This is a larger project then what may appear at first glance. Israeli society has increasingly become disenchanted, disengaged, and disinterested with anything having to do with “peace” since the collapse of the Oslo Accords and the Second Intifada in the early 2000s. For an in-depth reading and explanation, see Tamar Hermann’s book The Israeli Peace Movement: A Shattered Dream. Since then, a general malaise and penchant for maintaining the status quo has colored most political conversation. Security is the word of the day here, compared to the Palestinian realities that focuses on the Occupation (West Bank), or Blockade (Gaza). Violence is justified by claims to security needs for the Jewish Israeli populace within and without the official borders. Peace has turned into a dirty word within Israeli camps, and equally so in Palestinian camps. The peace of the Camp David Accords and the famed handshake on the White House lawn seemingly accomplished nothing for either side.
Yet here is an organization, a movement, rallying around cries for Peace. Yet here we were, the morning of October 19th, 4,000 Israeli and Palestinian women walking 800m next to the Jordan River and the spot where Jesus supposedly was baptized. Yet here we were, 20,000 people walking the streets of Jerusalem that evening and the crowd was singing old peace songs from the days of past.
Peace was the word of the day, hope was the word of the movement, and women were the ones leading it.
Women Wage Peace had been busy since that meeting when the march was brought up over a year ago. The group began fundraising, organizing, and strategizing. They continued their “parlor-meetings” where women shared their experiences with war and discussed and debated what peace means to them. They continued creating spaces that encouraged women to be confident in their expertise, their voice, and their opinions. They unleashed a project called the “Israeli Salad” which was led by local community organizer Ya’aloma Zechut in the small periphery town of Ofakim, which focused on brining diverse voices from all sectors of Israeli society to the conversation. They became involved with an Israeli organization of lawyers called Itaah-Maaki (With You), which has been tasked with implementing a national action plan to implement the UN Resolution 1325 that focuses on the role of women in conflicts and in peace-building initiatives. WWP has been highlighted as the grassroots organization in touch with Israeli women and best able to undertake the project. They have also been hosting film-screenings across the country of the film Pray the Devil Back to Hell about the success of Liberian women’s peace movement that pressured their political leaders into ending their civil war.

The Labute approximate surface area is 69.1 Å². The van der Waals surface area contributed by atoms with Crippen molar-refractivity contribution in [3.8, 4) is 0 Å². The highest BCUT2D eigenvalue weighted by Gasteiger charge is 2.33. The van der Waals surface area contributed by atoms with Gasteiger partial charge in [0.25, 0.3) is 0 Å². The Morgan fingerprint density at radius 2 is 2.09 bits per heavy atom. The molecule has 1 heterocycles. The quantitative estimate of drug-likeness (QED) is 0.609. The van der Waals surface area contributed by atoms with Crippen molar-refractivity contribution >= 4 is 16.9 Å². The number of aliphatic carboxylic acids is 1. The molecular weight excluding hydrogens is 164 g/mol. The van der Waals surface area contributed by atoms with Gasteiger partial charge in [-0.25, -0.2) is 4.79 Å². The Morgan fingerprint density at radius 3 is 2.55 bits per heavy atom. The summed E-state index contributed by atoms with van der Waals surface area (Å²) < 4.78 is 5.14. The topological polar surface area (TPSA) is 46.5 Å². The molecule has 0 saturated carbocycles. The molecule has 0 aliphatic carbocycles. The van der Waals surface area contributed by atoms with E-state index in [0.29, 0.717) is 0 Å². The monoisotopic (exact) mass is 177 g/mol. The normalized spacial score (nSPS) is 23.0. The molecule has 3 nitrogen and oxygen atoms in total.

All of this work culminated in the two-week event which WWP dubbed the “March of Hope.” Beginning at Rosh Hanikra, a group of women began hiking the 250km to Jerusalem. The kick-off event included a moment when another Israeli women’s movement called the Four Mothers (Arba Emahot: known for increasing public awareness and pressure to evacuate Israeli forces from occupying South Lebanon in the late 1990s) passed off the literal torch to this new movement. Interestingly it also coincided with the women’s flotilla attempt to break the maritime blockade of Gaza (interesting piece comparing the women’s activism of the two groups here).
Every day, while the women hiked from the North to the South, brandishing banners that read “We will not stop until [reaching] a political solution,” they sang a song written specifically for them and this week. Called “Prayer of the Mothers” and written by Israeli and Palestinian women: Yael Deckelbaum, Lubna Salame, and Miriam Tukan.
Meanwhile, events were held around the country daily.